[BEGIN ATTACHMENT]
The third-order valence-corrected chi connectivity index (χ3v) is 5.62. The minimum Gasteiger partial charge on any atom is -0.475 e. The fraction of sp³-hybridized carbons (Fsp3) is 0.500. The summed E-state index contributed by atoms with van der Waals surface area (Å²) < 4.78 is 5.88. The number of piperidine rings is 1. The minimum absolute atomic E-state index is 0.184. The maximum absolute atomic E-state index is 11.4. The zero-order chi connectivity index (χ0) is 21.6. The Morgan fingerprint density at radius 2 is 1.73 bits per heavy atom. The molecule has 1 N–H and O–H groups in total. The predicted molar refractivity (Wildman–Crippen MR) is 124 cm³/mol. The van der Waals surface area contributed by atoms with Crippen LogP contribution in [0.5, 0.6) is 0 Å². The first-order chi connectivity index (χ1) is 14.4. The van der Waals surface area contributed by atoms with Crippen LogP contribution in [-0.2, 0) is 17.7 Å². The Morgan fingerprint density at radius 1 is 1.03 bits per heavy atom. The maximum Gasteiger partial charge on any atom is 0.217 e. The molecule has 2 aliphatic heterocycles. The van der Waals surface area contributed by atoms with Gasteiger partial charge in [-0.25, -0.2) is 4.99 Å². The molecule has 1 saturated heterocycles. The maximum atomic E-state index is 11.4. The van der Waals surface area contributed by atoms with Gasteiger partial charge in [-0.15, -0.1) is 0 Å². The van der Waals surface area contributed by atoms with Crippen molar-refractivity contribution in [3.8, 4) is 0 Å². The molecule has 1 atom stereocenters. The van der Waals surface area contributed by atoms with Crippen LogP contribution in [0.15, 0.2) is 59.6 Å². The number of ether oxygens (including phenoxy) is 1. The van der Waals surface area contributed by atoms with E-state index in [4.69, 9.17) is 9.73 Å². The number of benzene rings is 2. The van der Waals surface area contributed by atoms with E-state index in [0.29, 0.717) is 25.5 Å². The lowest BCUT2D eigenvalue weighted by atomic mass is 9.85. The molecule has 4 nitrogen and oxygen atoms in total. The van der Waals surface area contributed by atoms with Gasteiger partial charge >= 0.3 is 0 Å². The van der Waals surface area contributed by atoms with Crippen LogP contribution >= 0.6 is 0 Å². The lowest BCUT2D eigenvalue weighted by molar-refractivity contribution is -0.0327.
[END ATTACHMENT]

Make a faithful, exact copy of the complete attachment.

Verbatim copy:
The third-order valence-corrected chi connectivity index (χ3v) is 5.62. The minimum Gasteiger partial charge on any atom is -0.475 e. The fraction of sp³-hybridized carbons (Fsp3) is 0.500. The summed E-state index contributed by atoms with van der Waals surface area (Å²) < 4.78 is 5.88. The number of piperidine rings is 1. The minimum absolute atomic E-state index is 0.184. The maximum absolute atomic E-state index is 11.4. The zero-order chi connectivity index (χ0) is 21.6. The Morgan fingerprint density at radius 2 is 1.73 bits per heavy atom. The molecule has 1 N–H and O–H groups in total. The predicted molar refractivity (Wildman–Crippen MR) is 124 cm³/mol. The van der Waals surface area contributed by atoms with Crippen LogP contribution in [0.5, 0.6) is 0 Å². The first-order chi connectivity index (χ1) is 14.4. The van der Waals surface area contributed by atoms with Crippen LogP contribution in [-0.2, 0) is 17.7 Å². The Morgan fingerprint density at radius 1 is 1.03 bits per heavy atom. The maximum Gasteiger partial charge on any atom is 0.217 e. The molecule has 2 aliphatic heterocycles. The van der Waals surface area contributed by atoms with Gasteiger partial charge in [-0.25, -0.2) is 4.99 Å². The molecule has 1 saturated heterocycles. The maximum atomic E-state index is 11.4. The van der Waals surface area contributed by atoms with Gasteiger partial charge in [-0.15, -0.1) is 0 Å². The van der Waals surface area contributed by atoms with Crippen molar-refractivity contribution in [3.8, 4) is 0 Å². The molecule has 1 atom stereocenters. The van der Waals surface area contributed by atoms with Crippen LogP contribution in [0.15, 0.2) is 59.6 Å². The number of ether oxygens (including phenoxy) is 1. The van der Waals surface area contributed by atoms with E-state index in [4.69, 9.17) is 9.73 Å². The number of benzene rings is 2. The van der Waals surface area contributed by atoms with E-state index in [0.29, 0.717) is 25.5 Å². The lowest BCUT2D eigenvalue weighted by atomic mass is 9.85. The molecule has 4 nitrogen and oxygen atoms in total. The van der Waals surface area contributed by atoms with Gasteiger partial charge >= 0.3 is 0 Å². The van der Waals surface area contributed by atoms with Crippen LogP contribution >= 0.6 is 0 Å². The lowest BCUT2D eigenvalue weighted by molar-refractivity contribution is -0.0327.